Professional development programs are as diverse as those who participate in them, and how they are administered is often dictated by the schedules or workloads of those involved. Some approaches may require intensive classroom lectures that culminate in an exam or certification test, while others can be taken completely online at an individualized pace suited to the user. Other approaches may include professional consultation or coaching, mentoring, or certification.
Workshops are popular for companies interested in training groups of employees simultaneously. These are typically instructor-led, either by a manager within the company or an outside specialist hired to provide specific training. Workshops tend to be more interactive, with exercises built into the course to help participants demonstrate mastery of a particular topic.
Another way employees can facilitate professional development in a group setting is through seminars. These are less interactive than workshops and usually consist of a lecturer and little interaction among participants. Another difference between seminars and workshops is that seminars generally cater to large, industry-wide audiences because the subject matter is more broadly applicable. Workshops, on the other hand, are usually narrower in scope with the emphasis being on one particular company or division within a company.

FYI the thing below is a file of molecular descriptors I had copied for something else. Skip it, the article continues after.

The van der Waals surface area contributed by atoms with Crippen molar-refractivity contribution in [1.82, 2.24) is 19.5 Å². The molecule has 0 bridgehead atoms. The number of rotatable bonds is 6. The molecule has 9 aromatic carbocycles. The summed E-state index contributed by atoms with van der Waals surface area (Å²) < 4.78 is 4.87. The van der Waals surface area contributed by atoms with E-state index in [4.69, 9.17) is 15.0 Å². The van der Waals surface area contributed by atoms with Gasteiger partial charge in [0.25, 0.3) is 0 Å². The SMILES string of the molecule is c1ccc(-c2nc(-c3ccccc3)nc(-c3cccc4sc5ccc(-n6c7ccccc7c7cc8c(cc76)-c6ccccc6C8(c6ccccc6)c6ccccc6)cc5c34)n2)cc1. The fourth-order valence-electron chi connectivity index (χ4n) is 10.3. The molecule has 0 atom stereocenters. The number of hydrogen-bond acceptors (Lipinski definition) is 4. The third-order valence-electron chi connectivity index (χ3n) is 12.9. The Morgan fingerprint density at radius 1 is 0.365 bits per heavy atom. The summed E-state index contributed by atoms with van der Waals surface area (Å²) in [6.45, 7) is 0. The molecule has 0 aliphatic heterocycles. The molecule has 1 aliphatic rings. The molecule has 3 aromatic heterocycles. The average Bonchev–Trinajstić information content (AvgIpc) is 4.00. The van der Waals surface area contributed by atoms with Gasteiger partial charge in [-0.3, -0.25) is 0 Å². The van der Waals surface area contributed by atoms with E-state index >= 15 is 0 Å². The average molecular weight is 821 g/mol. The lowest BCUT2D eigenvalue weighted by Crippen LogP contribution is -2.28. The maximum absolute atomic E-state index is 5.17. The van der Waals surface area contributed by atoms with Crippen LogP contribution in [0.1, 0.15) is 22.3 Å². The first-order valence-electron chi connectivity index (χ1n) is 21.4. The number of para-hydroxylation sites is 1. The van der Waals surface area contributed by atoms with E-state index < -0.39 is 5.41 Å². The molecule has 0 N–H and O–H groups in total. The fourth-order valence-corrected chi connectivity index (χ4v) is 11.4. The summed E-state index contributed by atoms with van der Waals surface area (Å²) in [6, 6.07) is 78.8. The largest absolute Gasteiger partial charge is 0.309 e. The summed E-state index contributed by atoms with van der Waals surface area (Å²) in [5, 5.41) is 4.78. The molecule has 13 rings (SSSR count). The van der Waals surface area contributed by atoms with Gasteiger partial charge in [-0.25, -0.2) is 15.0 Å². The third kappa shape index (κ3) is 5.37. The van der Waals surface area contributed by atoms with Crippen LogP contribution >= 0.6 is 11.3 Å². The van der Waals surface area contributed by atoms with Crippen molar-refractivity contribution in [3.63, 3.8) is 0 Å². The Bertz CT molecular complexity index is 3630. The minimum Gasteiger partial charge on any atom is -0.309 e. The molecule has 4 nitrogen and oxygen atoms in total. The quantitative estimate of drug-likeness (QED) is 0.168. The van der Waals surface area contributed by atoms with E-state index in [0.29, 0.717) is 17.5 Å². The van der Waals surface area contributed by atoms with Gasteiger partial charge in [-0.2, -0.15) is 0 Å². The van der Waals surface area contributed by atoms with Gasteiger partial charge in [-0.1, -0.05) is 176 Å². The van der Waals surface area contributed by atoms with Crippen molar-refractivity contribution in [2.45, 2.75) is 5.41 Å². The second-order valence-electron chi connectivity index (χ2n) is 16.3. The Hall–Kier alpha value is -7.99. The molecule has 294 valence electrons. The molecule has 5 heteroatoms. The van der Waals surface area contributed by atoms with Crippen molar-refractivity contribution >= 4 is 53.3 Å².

And, of course, professional development can take place in a traditional classroom setting as well. Lectures and instruction that require practical application of knowledge, such as laboratories for healthcare professionals or studios for artists, usually take place in person with a live instructor.
Finally, online courses have also had a major impact on the availability of professional development programs. Ubiquitous Internet access has made many programs of these programs more accessible because employees can participate without having to leave the office -- saving employers travel expense and some lost productivity. And most industry conferences these days archive the content they present at a live event and make it available online. So, even if you were not able to attend, you can still benefit from presentations, demonstrations and keynote speeches you might have missed in person.
If you're thinking a professional development program might be for you, read on to learn some of the pros and cons of participating.